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Who made this amusement a substitute

Which the disturbed- situation of the country
prevented their enjoying.

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SWEET Auburn! loveliest village of the plain,

Where health and plenty cheer'd the labouring fwain;

Where fmiling spring its earliest visit paid,

And parting fummer's ling'ring blooms delay'd.

Dear lovely bow'rs of innocence and eafe,

Seats of my youth, when ev'ry sport could pleafe,

How often have I loiter'd o'er thy green,

Where humble happiness endear'd each fcene!

How often have I paus'd on ev'ry charm,

The shelter'd cot, the cultivated farm,

The never-failing brook, the busy mill,

The decent church, that top't the neighb'ring hill,

The hawthorn bush, with feats beneath the shade,

For talking age and whifp'ring lovers made!

How often have I blest the coming day,

When toil remitting lent its turn to play,

And all the village train, from labour free,

Led up their fports beneath the spreading tree,

While many a pastime circle'd in the shade,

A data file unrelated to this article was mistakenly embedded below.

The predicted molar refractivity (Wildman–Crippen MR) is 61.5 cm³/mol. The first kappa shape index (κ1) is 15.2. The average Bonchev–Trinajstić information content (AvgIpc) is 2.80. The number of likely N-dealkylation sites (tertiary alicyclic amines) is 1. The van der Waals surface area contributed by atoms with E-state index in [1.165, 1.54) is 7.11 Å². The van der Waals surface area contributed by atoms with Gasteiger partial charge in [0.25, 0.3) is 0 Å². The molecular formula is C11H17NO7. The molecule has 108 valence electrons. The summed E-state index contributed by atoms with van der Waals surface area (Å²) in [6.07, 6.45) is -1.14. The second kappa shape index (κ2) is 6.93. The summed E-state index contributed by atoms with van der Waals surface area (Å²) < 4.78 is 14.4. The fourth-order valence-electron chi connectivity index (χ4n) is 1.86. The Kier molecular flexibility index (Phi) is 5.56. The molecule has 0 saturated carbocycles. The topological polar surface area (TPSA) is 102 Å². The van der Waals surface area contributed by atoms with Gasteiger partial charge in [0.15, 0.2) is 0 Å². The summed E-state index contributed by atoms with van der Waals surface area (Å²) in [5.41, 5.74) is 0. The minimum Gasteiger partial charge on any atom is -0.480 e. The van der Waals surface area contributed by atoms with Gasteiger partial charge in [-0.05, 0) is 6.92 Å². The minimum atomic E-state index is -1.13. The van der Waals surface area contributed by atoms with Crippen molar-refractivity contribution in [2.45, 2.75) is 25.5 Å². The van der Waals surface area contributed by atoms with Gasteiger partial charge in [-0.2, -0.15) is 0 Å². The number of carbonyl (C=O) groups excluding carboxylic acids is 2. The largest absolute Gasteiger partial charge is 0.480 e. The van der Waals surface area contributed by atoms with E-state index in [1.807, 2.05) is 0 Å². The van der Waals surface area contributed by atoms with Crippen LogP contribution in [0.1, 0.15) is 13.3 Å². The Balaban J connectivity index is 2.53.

The young contending as the old furvey'd;

And many a gambol frolicd o'er the ground,

And sleights of art and feats of strength went round.

And still as each repeated pleafure tir'd',

Succeeding sports the mirthful band infpir'd,

A The dancing pair that fimply fought renown,

By holding out to tire each other down;

The fwain mistrustlefs of his fmutted face,

While fecret laughter titter'd round the place;

The bashful virgin's fide-long looks of love,

The matron's glance that would thofe looks reprove,

Thefe were thy charms, fweet village! sports like thefe,

With fweet fuccession, taught e'en toil to pleafe;

Thefe round thy bow'rs their cheerful influence shed,

These were thy charms—But all these charms are fled.

Sweet fmiling village, loveliest of the lawn,
Thy fports are fled, and all thy charms withdrawn;
Amidst thy bow'rs the tyrant's hand is seen,
And defolation faddens all thy green:
One only master grafps the whole domain,
And half a tillage stints thy fmiling plain;
No more thy glassy brook reflects the day,
But choak'd with fedges, works its weedy way;
Along thy glades, a folitary guest,
The hollow-founding bittern guards its nest;
Amidst thy defart walks the lapwing flies,
And tires thy echoes with unvary'd cries.
Sunk are thy bow'rs in shapelefs ruin all,
And the long grafs o'ertops the mould'ring wall,
And trembling, shrinking from the fpoiler's hand,
Far, far away thy children leave the land.

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